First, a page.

In The Unbreakable Kimmy Schmidt, the new Robert Carlock/Tina Fey series Netflix released last Friday, aspiring actor Titus (Tituss Burgess) is bummed to discover that a role he covets at the theme restaurant where he works—Professor Dracula’s Spooky Laboratory and Bar & Grill—has gone to someone else. He asks his boss why Rick, a co-worker, got the part and is told, “Dr. Van Peebles has to play as straight.” But when Titus realizes that Rick is also gay, he’s confused: How did he manage to fool the casting director? Rick tells him that he, too, used to be “typecast as the funny gay guy who works at the police station or the sassy best friend who makes up words” until he trained with the mysterious M Le Loup, whose business card declares him to be a “Straight Coach.”
Le Loup’s later attempts at butching up Titus are goofy and absurdist—like so much else in this charming show—but there’s a serious point behind the joke: Several actors who are openly gay or who have been cast in multiple gay or bisexual roles told me it can limit career options.
Peter Paige, the openly gay actor who played Emmett Honeycutt on Showtime’s Queer as Folk, said that in his experience, many casting directors won’t even consider out actors for parts that aren’t specifically written as gay: “We don’t get to read for DAs and doctors. They say, ‘Oh, we’re not going gay with this.’ And I just think, ‘Really? The world isn’t full of random gay people that you run into once in a while? It’s only hairstylists and shoe salesmen?’ ”
Guillermo Diaz, who plays Huck on ABC’s Scandal, has “always been honest about being gay,” and although he’s never had any issues with casting directors, he told me that former managers and agents advised him to limit the number of gay roles he took. After filming Stonewall and Just One Time, both gay-themed films, he got a part in 1999’s But I’m a Cheerleader, only to have his manager pull him from the role. “I always found it interesting that my management had a problem with me playing all these gay roles, but they never had a problem with me killing people on screen,” he said. “I did a ton of movies where I was a thug, murdering people with machine guns. They never had an issue with that, but one gay role and then another one, and they were like, ‘Oh, wait, you’ve got to stop, there’s something wrong with this.’ ”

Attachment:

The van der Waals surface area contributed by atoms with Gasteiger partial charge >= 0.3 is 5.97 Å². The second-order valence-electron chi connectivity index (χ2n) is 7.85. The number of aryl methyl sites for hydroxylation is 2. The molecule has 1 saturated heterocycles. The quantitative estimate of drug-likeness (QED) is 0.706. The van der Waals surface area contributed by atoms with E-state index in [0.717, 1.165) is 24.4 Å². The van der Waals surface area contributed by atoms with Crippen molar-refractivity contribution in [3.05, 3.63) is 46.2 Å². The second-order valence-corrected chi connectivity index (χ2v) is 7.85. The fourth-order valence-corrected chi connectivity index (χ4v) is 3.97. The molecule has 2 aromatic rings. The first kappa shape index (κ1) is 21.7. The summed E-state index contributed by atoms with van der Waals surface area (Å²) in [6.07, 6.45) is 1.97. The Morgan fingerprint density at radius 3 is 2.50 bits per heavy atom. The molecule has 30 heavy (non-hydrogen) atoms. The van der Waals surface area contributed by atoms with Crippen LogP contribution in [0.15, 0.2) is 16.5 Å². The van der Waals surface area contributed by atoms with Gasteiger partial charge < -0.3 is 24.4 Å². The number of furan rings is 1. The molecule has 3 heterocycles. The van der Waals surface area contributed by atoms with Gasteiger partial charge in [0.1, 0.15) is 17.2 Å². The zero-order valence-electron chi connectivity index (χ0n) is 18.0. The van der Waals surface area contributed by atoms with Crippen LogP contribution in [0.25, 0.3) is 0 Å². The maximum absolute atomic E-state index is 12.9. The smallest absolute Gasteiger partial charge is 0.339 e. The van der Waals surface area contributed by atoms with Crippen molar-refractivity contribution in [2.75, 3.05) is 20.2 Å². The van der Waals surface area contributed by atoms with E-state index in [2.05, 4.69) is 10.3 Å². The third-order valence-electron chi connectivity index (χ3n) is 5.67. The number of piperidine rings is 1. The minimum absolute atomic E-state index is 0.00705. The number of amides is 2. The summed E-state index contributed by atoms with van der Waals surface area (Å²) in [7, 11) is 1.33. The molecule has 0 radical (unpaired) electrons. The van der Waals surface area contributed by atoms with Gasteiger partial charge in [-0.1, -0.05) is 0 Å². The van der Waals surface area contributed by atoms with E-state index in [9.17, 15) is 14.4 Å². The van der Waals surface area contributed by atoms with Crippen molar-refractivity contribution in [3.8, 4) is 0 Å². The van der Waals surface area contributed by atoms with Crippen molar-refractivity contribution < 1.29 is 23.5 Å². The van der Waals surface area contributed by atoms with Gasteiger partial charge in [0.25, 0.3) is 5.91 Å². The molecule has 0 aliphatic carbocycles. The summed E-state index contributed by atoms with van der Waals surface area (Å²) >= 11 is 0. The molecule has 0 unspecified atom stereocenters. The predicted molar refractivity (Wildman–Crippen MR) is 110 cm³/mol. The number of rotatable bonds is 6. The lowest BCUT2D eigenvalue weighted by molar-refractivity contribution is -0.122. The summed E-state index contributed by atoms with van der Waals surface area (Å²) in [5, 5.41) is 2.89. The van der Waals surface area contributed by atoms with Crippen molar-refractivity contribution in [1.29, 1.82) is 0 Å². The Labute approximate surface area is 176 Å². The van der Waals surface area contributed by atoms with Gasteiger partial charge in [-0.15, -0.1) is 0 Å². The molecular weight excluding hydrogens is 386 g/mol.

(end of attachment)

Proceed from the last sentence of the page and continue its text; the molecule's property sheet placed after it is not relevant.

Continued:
Attitudes do seem to be changing for younger actors. Jussie Smollett, who plays the newly out Lyon scion Jamal on Fox’s Empire and in 2012 did a gay role in the Patrik-Ian Polk movie The Skinny, has heard all the stories about getting typecast, but he told me, “I really don’t care about that.” He plays a race-car driver in an upcoming film. “If a different movie came along, and I was asked to play a race-car driver, I wouldn’t go, ‘Oh, no, I don’t want to be typecast.’ ” Similarly, openly gay Robin Lord Taylor, who plays Oswald Cobblepot on Fox’s Gotham, says he doesn’t worry about casting directors stereotyping him: “I feel like the landscape has totally changed. Regardless of sexual preference, it’s more that as a character actor, the less I reveal about myself, the better. My favorite actors are the ones I know least about.”
Thomas Dekker, who, at 27, is currently playing a flamboyant and tough gay criminal on Fox’s Backstrom and was gay reality pioneer Lance Loud on the 2011 HBO movie Cinema Verite and a bisexual college student in Gregg Araki’s Kaboom, has never been advised to steer clear of queer parts. Dekker’s sideline as a musician and his punk sensibility has been more of an issue in casting: “I have been told, ‘Maybe don’t get another tattoo. Maybe don’t do another B-movie slasher film because you think it’s fun,’ ” he told me at January’s Television Critics Association gathering, where I conducted these interviews.
So perhaps the tide is turning—and not just because of straight coaches like M Le Loup. Peter Paige, who in addition to being an actor is also a co-creator and executive producer of ABC Family’s The Fosters, is now on the other side of casting decisions. “We had one actor who came in to read for a role, and it was very clear he’s gay,” Paige recalled when I spoke to him in 2014. “He came across fairly effeminate, but then he started reading, and we went, ‘You know, he’s really interesting, and I think he’s actually the best actor for this job.’” Paige paused. “That’s a consideration I don’t think I always get.”